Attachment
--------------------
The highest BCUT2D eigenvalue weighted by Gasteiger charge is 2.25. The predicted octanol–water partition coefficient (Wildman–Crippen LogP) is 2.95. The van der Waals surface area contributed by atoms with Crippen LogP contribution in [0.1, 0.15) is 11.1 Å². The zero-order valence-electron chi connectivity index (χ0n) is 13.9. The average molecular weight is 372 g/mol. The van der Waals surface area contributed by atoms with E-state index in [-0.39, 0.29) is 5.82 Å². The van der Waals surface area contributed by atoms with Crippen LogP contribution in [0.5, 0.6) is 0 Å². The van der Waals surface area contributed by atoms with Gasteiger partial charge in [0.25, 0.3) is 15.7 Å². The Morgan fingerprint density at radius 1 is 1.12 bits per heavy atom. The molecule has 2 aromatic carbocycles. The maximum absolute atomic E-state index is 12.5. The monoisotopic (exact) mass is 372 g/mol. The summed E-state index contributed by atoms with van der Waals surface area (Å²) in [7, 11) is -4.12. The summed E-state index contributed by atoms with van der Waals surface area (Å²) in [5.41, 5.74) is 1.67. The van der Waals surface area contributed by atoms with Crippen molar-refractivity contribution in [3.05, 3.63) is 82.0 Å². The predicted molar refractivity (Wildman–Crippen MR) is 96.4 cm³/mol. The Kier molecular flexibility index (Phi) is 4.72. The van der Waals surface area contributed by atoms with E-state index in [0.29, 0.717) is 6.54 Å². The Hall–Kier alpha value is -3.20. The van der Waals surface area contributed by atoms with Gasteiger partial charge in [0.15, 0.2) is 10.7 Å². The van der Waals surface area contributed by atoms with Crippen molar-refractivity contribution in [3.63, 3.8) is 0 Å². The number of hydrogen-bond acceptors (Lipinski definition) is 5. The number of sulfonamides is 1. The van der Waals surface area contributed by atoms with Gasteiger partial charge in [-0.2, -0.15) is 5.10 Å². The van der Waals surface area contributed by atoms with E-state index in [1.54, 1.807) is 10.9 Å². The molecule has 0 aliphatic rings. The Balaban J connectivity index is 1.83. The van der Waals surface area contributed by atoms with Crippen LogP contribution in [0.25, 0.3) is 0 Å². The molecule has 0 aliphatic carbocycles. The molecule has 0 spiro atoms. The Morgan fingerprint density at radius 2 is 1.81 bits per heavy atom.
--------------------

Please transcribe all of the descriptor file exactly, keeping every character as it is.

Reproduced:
The highest BCUT2D eigenvalue weighted by Gasteiger charge is 2.25. The predicted octanol–water partition coefficient (Wildman–Crippen LogP) is 2.95. The van der Waals surface area contributed by atoms with Crippen LogP contribution in [0.1, 0.15) is 11.1 Å². The zero-order valence-electron chi connectivity index (χ0n) is 13.9. The average molecular weight is 372 g/mol. The van der Waals surface area contributed by atoms with E-state index in [-0.39, 0.29) is 5.82 Å². The van der Waals surface area contributed by atoms with Crippen LogP contribution in [0.5, 0.6) is 0 Å². The van der Waals surface area contributed by atoms with Gasteiger partial charge in [0.25, 0.3) is 15.7 Å². The Morgan fingerprint density at radius 1 is 1.12 bits per heavy atom. The molecule has 2 aromatic carbocycles. The maximum absolute atomic E-state index is 12.5. The monoisotopic (exact) mass is 372 g/mol. The summed E-state index contributed by atoms with van der Waals surface area (Å²) in [7, 11) is -4.12. The summed E-state index contributed by atoms with van der Waals surface area (Å²) in [5.41, 5.74) is 1.67. The van der Waals surface area contributed by atoms with Crippen molar-refractivity contribution in [3.05, 3.63) is 82.0 Å². The predicted molar refractivity (Wildman–Crippen MR) is 96.4 cm³/mol. The Kier molecular flexibility index (Phi) is 4.72. The van der Waals surface area contributed by atoms with E-state index in [0.29, 0.717) is 6.54 Å². The Hall–Kier alpha value is -3.20. The van der Waals surface area contributed by atoms with Gasteiger partial charge in [0.15, 0.2) is 10.7 Å². The van der Waals surface area contributed by atoms with Crippen molar-refractivity contribution in [3.63, 3.8) is 0 Å². The number of hydrogen-bond acceptors (Lipinski definition) is 5. The number of sulfonamides is 1. The van der Waals surface area contributed by atoms with Gasteiger partial charge in [-0.2, -0.15) is 5.10 Å². The van der Waals surface area contributed by atoms with E-state index in [1.54, 1.807) is 10.9 Å². The molecule has 0 aliphatic rings. The Balaban J connectivity index is 1.83. The van der Waals surface area contributed by atoms with Crippen LogP contribution in [0.25, 0.3) is 0 Å². The molecule has 0 aliphatic carbocycles. The molecule has 0 spiro atoms. The Morgan fingerprint density at radius 2 is 1.81 bits per heavy atom.